Hot cross buns have come a long way since its humble beginning. Many cultures such as the Egyptians, Greeks and Romans used to make sweet and spiced breads during the onset of spring to celebrate the end of winter and the start of a new season. However, it is said that the Anglo-Saxons were the ones to create cross buns as an offering to their goddess Eostre (the term ‘Easter’ is believed to be originated from ‘Eostre’) so that the year would be bestowed with fertility. The cross was made to indicate the four phases of the moon and also the four seasons in the year. The Egyptians and Greeks also marked the buns with the symbol of ox horns, which over the course of time transformed into a cross. Many regions across Europe too started making cross buns. In Sue Ellen Thompson’s book called Holiday Symbols and Customs, it is mentioned, “When archaeologists excavated the ancient city of Herculaneum in southwestern Italy, which had been buried under volcanic ash and lava since 79 C.E., they found two small loaves, each with a cross on it, among the ruins.”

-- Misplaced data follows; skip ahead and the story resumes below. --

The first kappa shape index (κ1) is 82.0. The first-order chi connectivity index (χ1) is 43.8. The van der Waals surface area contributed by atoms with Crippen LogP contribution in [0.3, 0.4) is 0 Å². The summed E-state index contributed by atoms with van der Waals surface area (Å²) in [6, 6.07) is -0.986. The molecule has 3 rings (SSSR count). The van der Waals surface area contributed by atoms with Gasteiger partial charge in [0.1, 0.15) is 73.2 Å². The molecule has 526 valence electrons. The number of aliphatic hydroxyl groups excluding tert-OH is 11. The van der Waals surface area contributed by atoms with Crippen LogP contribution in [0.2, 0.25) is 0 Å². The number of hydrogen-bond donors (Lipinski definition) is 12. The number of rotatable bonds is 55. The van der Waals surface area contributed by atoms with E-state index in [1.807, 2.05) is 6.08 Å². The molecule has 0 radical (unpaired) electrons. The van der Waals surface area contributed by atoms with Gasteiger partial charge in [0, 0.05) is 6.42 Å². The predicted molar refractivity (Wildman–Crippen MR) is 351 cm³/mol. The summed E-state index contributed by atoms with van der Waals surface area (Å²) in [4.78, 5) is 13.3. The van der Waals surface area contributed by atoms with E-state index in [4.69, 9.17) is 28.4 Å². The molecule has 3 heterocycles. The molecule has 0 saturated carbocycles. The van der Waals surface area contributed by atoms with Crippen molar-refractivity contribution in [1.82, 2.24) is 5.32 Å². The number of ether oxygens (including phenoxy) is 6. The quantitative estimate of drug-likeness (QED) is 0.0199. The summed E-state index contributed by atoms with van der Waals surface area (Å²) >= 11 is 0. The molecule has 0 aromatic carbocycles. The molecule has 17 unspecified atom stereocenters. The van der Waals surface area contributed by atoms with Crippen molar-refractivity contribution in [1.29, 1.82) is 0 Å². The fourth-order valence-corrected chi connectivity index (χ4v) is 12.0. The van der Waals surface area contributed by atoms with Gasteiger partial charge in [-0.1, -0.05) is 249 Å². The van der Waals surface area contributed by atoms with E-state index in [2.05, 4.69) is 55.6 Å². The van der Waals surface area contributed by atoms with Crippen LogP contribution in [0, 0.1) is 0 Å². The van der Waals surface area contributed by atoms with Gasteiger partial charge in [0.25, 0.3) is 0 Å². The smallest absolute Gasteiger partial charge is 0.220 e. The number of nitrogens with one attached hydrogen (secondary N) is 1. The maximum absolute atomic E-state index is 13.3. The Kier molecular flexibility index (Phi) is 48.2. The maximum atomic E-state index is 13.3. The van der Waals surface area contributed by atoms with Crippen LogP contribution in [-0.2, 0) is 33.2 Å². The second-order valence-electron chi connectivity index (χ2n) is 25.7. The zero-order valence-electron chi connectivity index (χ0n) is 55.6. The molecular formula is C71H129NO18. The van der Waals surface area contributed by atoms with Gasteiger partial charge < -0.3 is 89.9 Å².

According to some, the festival of spring and fertility was also celebrated by the ancient Jews and it was called Pascha, the Hebrew word for Passover. Much later it came to be known as Easter, from the pagans. With the rise of Christianity, many pagan customs and practices were reinterpreted to give them a new meaning, such as the cross on the buns began to symbolize the crucifixion of Christ, and the old association of fertility and rebirth became a part of the Christian’s Easter celebrations as the rebirth of Christ.
According to another theory, the origin of hot cross buns dates back to the 12th century, when an Anglican monk named Father Thomas Rocliffe made small spiced cakes stamped with the cross to honour the ‘day of the cross’. from http://food.ndtv.com
COVID quarantine will likely limit your ability to find hot cross buns in stores, but if you have flour and yeast at home, this may be the year to make your own.